May 23 (Bloomberg) -- Gold futures fell for the second time in three days as signs of a recovery in the U.S. economy curbed demand for the precious metal as an alternative asset.
Sales of new homes increased 6.4 percent, the most since October, government data showed. The Standard & Poor’s 500 Index of equities gained, approaching a record. Gold has dropped 7.2 percent from a six-month high in March as the economy rebounded from a winter lull.
“The housing data is another indication that the U.S. economy is improving,” Frank McGhee, the head dealer at Integrated Brokerage Services LLC in Chicago, said in a telephone interview. “Also, the stock market continues to march ahead.”
Gold futures for August delivery fell 0.3 percent to settle at $1,291.90 an ounce at 1:44 p.m. on the Comex in New York. This week, the price dropped 0.1 percent.
The metal’s 30-day volatility has dropped to the lowest in more than a year, and this month, futures have traded in a range of $44.
Last year, gold slumped 28 percent, the most in three decades, on concern that the Federal Reserve would taper the pace of monetary stimulus as the economy gained traction.
The Fed pared its monthly asset buying to $45 billion in April, its fourth straight $10 billion cut. Gold climbed 70 percent from December 2008 to June 2011 as the central bank bought debt and held borrowing costs near zero percent.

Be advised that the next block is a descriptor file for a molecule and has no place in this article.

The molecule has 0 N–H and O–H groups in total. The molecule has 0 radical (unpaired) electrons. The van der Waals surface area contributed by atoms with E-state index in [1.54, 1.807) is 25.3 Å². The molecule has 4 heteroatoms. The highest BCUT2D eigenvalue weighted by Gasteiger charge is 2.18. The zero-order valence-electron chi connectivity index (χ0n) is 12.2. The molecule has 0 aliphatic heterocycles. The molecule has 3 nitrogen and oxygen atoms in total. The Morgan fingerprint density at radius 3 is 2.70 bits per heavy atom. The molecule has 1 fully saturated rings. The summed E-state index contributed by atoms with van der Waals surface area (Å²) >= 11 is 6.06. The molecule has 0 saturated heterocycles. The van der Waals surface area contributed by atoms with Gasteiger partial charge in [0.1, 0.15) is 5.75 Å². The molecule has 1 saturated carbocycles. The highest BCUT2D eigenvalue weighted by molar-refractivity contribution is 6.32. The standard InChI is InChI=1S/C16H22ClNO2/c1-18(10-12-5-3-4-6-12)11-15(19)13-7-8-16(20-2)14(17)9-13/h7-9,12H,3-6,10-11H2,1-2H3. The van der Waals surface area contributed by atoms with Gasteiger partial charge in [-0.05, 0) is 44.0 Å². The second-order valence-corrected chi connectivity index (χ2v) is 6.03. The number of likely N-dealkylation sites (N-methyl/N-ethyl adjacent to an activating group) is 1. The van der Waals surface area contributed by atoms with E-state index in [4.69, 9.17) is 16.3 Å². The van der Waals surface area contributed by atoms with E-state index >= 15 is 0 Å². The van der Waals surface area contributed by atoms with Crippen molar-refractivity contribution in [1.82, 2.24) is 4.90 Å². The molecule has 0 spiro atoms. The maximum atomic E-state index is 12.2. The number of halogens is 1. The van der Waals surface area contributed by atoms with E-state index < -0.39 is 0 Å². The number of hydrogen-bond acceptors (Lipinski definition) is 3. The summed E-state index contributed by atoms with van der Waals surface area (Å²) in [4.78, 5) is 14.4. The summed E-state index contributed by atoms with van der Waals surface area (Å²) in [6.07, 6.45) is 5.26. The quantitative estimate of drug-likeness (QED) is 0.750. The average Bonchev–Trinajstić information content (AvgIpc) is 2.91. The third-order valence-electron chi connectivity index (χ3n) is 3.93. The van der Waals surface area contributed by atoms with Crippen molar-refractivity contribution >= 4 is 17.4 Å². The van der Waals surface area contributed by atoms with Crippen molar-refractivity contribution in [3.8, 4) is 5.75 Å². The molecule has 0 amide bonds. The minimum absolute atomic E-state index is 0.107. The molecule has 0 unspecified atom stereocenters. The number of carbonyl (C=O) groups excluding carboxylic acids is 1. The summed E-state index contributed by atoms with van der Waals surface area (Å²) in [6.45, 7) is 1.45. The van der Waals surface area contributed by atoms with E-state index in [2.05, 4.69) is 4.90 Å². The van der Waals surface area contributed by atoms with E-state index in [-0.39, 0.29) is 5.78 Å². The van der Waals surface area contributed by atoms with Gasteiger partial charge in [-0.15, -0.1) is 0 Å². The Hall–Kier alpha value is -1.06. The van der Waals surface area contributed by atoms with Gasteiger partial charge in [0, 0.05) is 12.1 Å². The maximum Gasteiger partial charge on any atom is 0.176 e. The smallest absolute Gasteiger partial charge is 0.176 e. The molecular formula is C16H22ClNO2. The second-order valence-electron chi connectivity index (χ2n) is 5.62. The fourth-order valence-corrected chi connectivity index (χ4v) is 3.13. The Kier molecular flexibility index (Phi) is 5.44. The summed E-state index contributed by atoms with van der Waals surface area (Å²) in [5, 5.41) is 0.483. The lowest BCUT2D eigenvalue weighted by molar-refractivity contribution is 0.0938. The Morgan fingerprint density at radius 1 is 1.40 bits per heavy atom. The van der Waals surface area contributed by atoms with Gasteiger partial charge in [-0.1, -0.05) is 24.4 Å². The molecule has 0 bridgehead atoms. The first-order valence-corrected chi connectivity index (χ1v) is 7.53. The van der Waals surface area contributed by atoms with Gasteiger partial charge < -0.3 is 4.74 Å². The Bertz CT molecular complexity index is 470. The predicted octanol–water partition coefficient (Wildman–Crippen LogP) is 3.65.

In 2014, the metal has climbed 7.5 percent, partly on demand for a haven amid escalating tensions between Russia and Ukraine.
Barclays Plc was fined 26 million pounds ($44 million) by Britain’s markets regulator after a trader was found to have manipulated the price of gold in 2012.
The trader, Daniel Plunkett, “exploited the weaknesses in Barclays’s systems and controls to seek to influence” the gold fixing on June 28, 2012, according to U.K. Financial Conduct Authority. His actions allowed Barclays to avoid making a $3.9 million payment to a client, though the bank later compensated the customer in full, the regulator said.
Silver futures for July delivery fell 0.5 percent to $19.418 an ounce on the Comex. This week, the price rose 0.5 percent.
On the New York Mercantile Exchange, platinum futures for July delivery dropped 1.4 percent to $1,472.80 an ounce, the biggest drop since May 7. Yesterday, the metal reached $1,497.80, the highest since Sept. 9.
Representatives from the world’s three biggest platinum producers and the main union at their South African mines will continue pay talks tomorrow in a bid to end a strike that has crippled output for 18 weeks.
Palladium futures for June delivery fell 0.6 percent to $831.45 an ounce. Yesterday, the price reached $839.55, the highest since Aug. 1, 2011.
--With assistance from Kevin Crowley in Johannesburg and Suzi Ring in London.